The Fight Against Line 3

Recycle, save energy, carpool: all common advice given to those who can take the course of climate change into their own hands. But, what about the corporations actively undoing these progresses made by the working class and damaging natural life? 

What is the Line 3 Project?

Built in the 1960s, Line 3 is a pipeline transporting crude oil southeast from Canada’s tar stands region to Lake Superior’s western tip near the Minnesota-Wisconsin border. However, from the age of this pipeline branched the proposal of a new pipeline, constructing 330 miles of 36-inch diameter pipe to replace the 282 miles of the 34-inch line. The aim of the redesign, according to Enbridge Energy, is to reduce future maintenance, create fewer disruptions to landowners, and restore the historical operating capabilities, though it could do more harm than good. Even the first proposals of a new pipeline in 2013 had been met with much restraint and fight by First Nations, tribal governments, landowners, environmental groups, and communities from the Great Lakes, and are still ongoing.

Why fight against the project?

The reasons for combatting the project are vast, extending from climate concerns to sovereignty complications. Undoubtedly, Indigenous peoples, directly impacted by the fate of the pipeline, hold a majority of concern about the ethics of the construction. The rebuilding of the pipeline, due to the path of operation running through the land of tribal and Indigenous people, is a violation of the right to self-determination and self-government. Even ceded territory, where usufructuary rights are agreed upon between Ojibwe tribal members and the US government to allow sacred preservation and significant culture sites, is at risk with this plan. Pipelines, prone to oil spills and endangered resources, threaten the way of life, culture, and survival of the Ojibwe people. The US government, affirmed by the Supreme Court, had granted sovereignty to tribal nations only to breach the agreement and deny consent, establishing modern-day colonialism for their own corporate gain.

Even the process of workers carrying out this plan, in the form of “man camps,” plays a devastating part in the corruption of Indigenous lives. Temporary housing offered to accommodate the majority of male workers in the project have been documented to be tied to inceeases in drg trafficking, sex trafficking, and violent crime. The MMIW, or Missing and Murdered Indigenous Women epidemic, is only one result of women, Two-Spirit people, and children having to unproportionately defend their lives from the harmful industries that target them. 

In addition to the threat the pipeline places on the lives of Indigenous people, rapidly increasing effects of climate change have no intent to seize under this plan. It is no question that climate change is on the rise under industrial rule, causing unfathomable numbers of natural disasters, wildfires, droughts, famines, and wars. In the midst of melting polar caps, accelerating greenhouse gases, and the decline of natural habitats, a new oil pipeline should not be in question. The carbon that Line 3 would move is equivalent to 50 new fire coal power plants and requires a colossal amount of electricity. The cross sections of ethics, both for the endangerment of people and ecosystems, will indefinitely impact Indigenous people. Globally, indigenous people are among the most impacted groups when it comes to global warming, even though their contributions are relatively small. The ties Indigenous people have to the land usually lead to a dependence on natural resources for survival. Yet, with the pollution of landm healthy materials as well as their stability are decreased. If natural disasters caused by global warming increase, it is less accessible for Indingenous people to leave their land. There is a plethora of social problems already being faced on these lands, political and economic marginalization, loss of land human rights violations, lack of health care, education, employment, discrimination, and the addition of claimate change does nothing to ease these problems. Even the State of Minnestota’s Environmental Impact Statement regarding Line 3 acknowledges the “disproportionate” impacts that the Line 3 Project will have on Native people, in a case of environmental racism and dismissing environmental justice (Section 11.5).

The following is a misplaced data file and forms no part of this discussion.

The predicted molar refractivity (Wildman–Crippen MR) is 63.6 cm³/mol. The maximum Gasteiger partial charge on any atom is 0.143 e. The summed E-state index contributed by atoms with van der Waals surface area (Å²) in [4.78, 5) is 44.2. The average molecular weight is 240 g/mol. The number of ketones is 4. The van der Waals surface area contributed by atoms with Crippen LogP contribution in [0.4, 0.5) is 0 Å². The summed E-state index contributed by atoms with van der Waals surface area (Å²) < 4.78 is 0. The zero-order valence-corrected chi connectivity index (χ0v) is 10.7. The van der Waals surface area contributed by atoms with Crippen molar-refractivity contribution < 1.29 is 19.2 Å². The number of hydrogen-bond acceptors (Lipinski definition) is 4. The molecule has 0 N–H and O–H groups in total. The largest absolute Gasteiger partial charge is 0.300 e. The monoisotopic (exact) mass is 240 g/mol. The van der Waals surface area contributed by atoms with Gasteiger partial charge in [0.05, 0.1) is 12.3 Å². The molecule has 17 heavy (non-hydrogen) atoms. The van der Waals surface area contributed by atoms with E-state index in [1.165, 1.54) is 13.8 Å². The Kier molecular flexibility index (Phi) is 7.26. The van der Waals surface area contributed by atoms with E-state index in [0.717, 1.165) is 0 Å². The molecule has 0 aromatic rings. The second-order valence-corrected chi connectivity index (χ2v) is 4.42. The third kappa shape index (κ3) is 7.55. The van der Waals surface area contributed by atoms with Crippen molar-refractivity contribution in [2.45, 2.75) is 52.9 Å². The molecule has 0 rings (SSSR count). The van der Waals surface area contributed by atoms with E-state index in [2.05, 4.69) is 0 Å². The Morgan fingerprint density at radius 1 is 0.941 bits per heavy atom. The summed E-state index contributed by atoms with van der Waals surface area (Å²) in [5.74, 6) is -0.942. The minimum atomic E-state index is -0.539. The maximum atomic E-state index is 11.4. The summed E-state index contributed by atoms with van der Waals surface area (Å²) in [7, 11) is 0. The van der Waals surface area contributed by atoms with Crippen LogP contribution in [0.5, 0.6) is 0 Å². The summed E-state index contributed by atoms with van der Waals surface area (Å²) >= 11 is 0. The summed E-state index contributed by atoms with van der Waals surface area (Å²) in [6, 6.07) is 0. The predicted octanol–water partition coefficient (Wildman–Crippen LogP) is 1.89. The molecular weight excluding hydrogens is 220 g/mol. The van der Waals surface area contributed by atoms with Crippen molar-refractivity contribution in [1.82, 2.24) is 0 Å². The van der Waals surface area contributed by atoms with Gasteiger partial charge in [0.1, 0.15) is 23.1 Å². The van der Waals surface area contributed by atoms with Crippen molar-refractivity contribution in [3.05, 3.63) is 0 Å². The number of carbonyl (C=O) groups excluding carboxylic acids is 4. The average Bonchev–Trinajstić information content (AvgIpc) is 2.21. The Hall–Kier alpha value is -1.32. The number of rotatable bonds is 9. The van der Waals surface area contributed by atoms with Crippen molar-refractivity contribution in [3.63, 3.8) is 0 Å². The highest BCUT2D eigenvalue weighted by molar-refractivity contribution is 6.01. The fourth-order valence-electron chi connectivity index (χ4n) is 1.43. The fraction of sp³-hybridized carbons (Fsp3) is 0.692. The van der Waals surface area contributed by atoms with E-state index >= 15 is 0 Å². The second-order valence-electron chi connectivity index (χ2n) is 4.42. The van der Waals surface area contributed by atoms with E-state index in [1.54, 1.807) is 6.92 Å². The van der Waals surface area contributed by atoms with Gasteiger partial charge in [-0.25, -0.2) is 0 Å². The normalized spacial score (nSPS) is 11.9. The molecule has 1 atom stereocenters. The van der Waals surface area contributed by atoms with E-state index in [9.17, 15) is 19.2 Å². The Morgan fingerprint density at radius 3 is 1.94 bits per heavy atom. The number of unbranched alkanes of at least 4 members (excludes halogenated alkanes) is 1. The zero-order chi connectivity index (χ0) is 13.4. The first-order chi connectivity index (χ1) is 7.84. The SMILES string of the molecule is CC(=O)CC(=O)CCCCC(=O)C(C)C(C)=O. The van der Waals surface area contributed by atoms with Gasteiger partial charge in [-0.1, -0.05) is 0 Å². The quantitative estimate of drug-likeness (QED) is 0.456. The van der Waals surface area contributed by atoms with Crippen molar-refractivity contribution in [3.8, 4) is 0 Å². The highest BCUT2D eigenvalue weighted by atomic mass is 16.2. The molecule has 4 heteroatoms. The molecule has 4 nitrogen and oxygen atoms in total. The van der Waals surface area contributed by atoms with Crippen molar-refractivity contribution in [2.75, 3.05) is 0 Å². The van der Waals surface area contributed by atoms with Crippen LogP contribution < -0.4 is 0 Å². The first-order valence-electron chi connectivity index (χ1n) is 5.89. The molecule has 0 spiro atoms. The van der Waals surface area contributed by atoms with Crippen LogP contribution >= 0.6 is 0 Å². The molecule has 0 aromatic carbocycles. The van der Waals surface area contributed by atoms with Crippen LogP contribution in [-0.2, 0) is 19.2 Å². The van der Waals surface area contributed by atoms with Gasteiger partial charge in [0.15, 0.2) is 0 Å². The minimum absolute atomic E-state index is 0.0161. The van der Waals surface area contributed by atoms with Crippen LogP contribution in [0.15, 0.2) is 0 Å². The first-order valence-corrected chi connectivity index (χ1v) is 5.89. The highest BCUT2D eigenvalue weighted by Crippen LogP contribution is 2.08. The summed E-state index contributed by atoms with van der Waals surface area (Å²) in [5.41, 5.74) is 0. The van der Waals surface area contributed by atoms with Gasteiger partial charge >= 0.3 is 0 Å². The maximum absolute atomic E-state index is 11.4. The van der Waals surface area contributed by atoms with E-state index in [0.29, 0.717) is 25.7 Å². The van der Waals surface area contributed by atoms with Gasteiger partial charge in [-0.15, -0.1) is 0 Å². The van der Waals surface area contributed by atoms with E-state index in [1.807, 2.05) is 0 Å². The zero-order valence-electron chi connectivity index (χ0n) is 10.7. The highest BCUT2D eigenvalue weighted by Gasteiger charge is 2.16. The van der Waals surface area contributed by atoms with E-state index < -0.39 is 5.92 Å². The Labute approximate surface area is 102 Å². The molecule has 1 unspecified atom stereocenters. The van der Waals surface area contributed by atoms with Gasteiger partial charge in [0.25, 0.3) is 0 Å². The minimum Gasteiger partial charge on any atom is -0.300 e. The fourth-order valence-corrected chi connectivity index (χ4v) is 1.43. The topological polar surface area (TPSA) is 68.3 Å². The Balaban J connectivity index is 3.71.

What is being done?

The project has brought thousands of protesters to the surface, fighting against the construction of the pipeline and the implications that come with it. As of Saturday, August 28th, it was reported that 69 people had been arrested for charges of “disorderly conduct, third-degree rio,t and felony threats of violence.” Although the Line 3 pipeline is reaching completion in Minnesota, protesters are not backing down and are still calling on Governor Tim Walz and President Joe Biden to shut down the project.

    Regardless of whether plans to slow the pipeline connor or not, there are still many ways to help the slow of the project and support Indigenous people through the global climate. Doing research, reaching out to politicians, and amplifying native voices are essential in these times. Learn more from

Works Cited:

9, FOX. “Troopers Arrest 69 People at Line 3 Protest OUTSIDE Governor’s Residence in St. Paul.” FOX 9 Minneapolis-St. Paul, FOX 9 Minneapolis-St. Paul, 28 Aug. 2021, 

“Enbridge Line 3 PIPELINE Replacement Project.” Line3, 20 Sept. 2019,

“Issues.” Stop Line 3,

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